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Saturday, December 7, 2019

After Everyone Leases We Get Low Used Car Prices

The auto market is highly susceptible to fluctuations from an endless number of factors, from the stock market to oil prices, even the weather. You could say that it’s even influenced by itself. When dealers introduce new options to the market, there are usually unintended effects. For example, the past three or four years have been great for lessees. Low rates have been easy to find and many drivers opted to lease. However, now there are too many leased cars being returned to the dealerships. So many, in fact, that dealers are having trouble getting them off their lots. What does that mean to you?

Low Used Car Prices

The laws of supply and demand say that a rising quantity leads to lower prices unless demand also rises. We’ve never seen a situation where demand for vehicles has risen so quickly as to offset the low used car prices brought on by a spike lease returns. It’s unlikely to happen. Be on the lookout for 3(ish) year old vehicles on car lots. If there are lots of a particular model, they’ve probably been leased.

Loads of Certified Pre-Owned Vehicles

Many leased vehicles qualify as certified pre-owned at the end of the lease period, which means that they have been inspected and they meet a list of standards. This generally means they haven’t been damaged and can be expected to continue to be reliable for a reasonable period of time.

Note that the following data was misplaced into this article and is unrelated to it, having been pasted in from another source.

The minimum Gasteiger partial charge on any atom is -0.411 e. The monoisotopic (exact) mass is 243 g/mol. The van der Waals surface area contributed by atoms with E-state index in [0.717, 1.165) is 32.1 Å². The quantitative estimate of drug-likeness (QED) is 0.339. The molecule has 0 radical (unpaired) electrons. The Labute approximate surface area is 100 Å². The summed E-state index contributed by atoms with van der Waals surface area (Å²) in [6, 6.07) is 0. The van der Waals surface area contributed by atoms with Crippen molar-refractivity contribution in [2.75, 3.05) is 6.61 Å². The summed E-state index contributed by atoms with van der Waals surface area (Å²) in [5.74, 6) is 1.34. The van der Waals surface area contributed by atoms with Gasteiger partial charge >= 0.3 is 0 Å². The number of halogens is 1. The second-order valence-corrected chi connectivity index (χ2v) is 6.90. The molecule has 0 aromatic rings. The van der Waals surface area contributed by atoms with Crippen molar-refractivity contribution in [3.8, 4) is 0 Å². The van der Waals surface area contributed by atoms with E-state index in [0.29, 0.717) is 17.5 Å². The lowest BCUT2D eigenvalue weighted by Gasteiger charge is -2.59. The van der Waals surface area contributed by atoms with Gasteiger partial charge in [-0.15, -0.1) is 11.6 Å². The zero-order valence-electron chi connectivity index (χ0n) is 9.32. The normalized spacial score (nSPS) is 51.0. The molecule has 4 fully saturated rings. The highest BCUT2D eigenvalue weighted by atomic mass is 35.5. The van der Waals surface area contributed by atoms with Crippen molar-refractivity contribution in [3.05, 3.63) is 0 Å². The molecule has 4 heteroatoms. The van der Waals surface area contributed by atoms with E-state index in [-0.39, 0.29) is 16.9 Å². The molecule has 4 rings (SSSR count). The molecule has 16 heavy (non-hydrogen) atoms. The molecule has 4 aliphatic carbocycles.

Keep in mind that “certified” has a different meaning from car lot to car lot. Make sure you know who’s certifying the car. Is it the dealership or the manufacturer? The latter is a far better option for you. Familiarize yourself with the standards of the CPO (certified pre-owned) designation before making a purchase decision. A low used car price for a CPO vehicle isn’t worth a shot if you can’t trust the certifier.

Easier Negotiations

The previously leased vehicles on a lot may or may not appear to be priced low, at first glance. However, no matter what, when there’s a huge quantity of one model on the lot, dealers will want to get rid of them. They can’t make as much money on these because drivers are less likely to finance them, less likely to purchase add-ons for them and less likely to have the money that new car buyers have. They want to get rid of them to make room for new cars, which bring in more cash.

Therefore, get a good idea of what the car sells for in your market. You can use a number of resources for that, such as kbb.com. Try to make a deal under that market sale price because you’ll be more prepared than everyone else who’s made an offer. In fact, feel free to offer well under the going rate. The worst that can happen is a counter offer.

One more thing! Don’t sign any documents without checking all of the dealerships in your region. You don’t want to miss out on a superior deal. Click here to search local inventory and get free quotes with ease.